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If you have heard it once, you have heard it a million times; you need to save and invest more money. While those are both true statements, often we can see saving and investing as the same thing. But in reality they are totally different.
When we save money, we are keeping money available to be used in the near future, typically within five years or less. You aren’t taking any risk because you are keeping your money in a savings account or certificate deposit at a bank. That won’t make you a lot in interest, but you also won’t lose any money if the economy goes bad.
When we invest money we are talking about money that will be used in the future, typically five years away or more. We can invest in things like real estate, stocks, bonds, or other investments in retirement accounts such as a 401(K) at work or an Individual Retirement Arrangement (IRA). You invest to grow your money by having good long term returns. In investing typically your returns will vary depending on the investment. You are taking a risk that you will lose money, in the short term, but in the long term you will ultimately make more money than saving.
Why this is so important is that a lot of times we “save” when we should be “investing” and over time this can have a long term impact on our finances. Say, for example, 30 years ago you were a good saver and had $100,000 saved up. But you never invested and instead you just let it build up in a savings account. Well after 30 years, you wouldn’t have made much in interest but you didn’t lose anything either. However inflation would have eaten away at your savings. For example, what you could have bought 30 years ago for $100,000 would cost you approx. $234,000 today, a decrease in purchasing power of 58%! If instead you would have invested your money, ridden the ups and downs of the market and earned a conservative 8% average rate of return, your nest egg would have grown to over $1,000,000 in that time!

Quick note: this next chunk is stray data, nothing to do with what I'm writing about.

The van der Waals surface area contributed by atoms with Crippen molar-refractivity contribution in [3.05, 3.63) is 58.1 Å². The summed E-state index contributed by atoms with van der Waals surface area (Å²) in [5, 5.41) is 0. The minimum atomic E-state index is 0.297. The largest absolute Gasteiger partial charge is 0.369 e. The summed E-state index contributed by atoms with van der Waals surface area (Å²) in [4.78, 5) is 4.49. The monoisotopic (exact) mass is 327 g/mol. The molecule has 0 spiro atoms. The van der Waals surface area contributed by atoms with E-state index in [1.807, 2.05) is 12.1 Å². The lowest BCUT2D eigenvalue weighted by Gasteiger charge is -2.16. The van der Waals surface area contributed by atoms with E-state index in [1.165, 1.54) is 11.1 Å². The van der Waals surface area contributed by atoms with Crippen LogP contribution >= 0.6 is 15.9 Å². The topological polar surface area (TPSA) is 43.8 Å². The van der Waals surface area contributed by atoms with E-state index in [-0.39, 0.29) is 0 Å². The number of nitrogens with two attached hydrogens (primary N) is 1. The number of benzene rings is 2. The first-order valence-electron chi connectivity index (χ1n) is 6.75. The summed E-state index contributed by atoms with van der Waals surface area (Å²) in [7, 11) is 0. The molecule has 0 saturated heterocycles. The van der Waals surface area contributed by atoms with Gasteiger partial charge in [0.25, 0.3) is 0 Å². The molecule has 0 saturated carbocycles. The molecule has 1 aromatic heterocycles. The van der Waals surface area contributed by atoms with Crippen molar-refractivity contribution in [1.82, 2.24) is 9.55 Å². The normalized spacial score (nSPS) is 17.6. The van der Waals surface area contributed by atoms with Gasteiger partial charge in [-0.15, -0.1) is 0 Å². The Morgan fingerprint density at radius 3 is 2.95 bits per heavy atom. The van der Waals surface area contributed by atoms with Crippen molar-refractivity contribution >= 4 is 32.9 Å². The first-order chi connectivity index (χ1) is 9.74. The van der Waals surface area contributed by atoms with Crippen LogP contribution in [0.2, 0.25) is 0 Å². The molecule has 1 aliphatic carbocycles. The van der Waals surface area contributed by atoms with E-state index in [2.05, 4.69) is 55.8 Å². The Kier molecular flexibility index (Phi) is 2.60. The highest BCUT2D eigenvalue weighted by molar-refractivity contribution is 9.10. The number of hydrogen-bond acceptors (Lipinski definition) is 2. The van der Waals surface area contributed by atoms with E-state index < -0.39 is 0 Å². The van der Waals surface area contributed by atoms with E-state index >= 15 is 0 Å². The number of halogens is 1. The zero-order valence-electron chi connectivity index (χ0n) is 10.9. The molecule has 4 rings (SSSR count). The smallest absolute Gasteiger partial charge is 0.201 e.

There’s a time both to save and to invest, but they aren’t the same. We don’t like to lose money on our investments so it might seem “safe” to save our money and not invest. But in reality, in the long run it is a lot riskier to save and never invest. I’ve seen so many times people who are good savers, but not good investors and have seen inflation eat away at their nest egg. So when you get to the point that you are ready to invest, make sure that you are truly investing and not saving.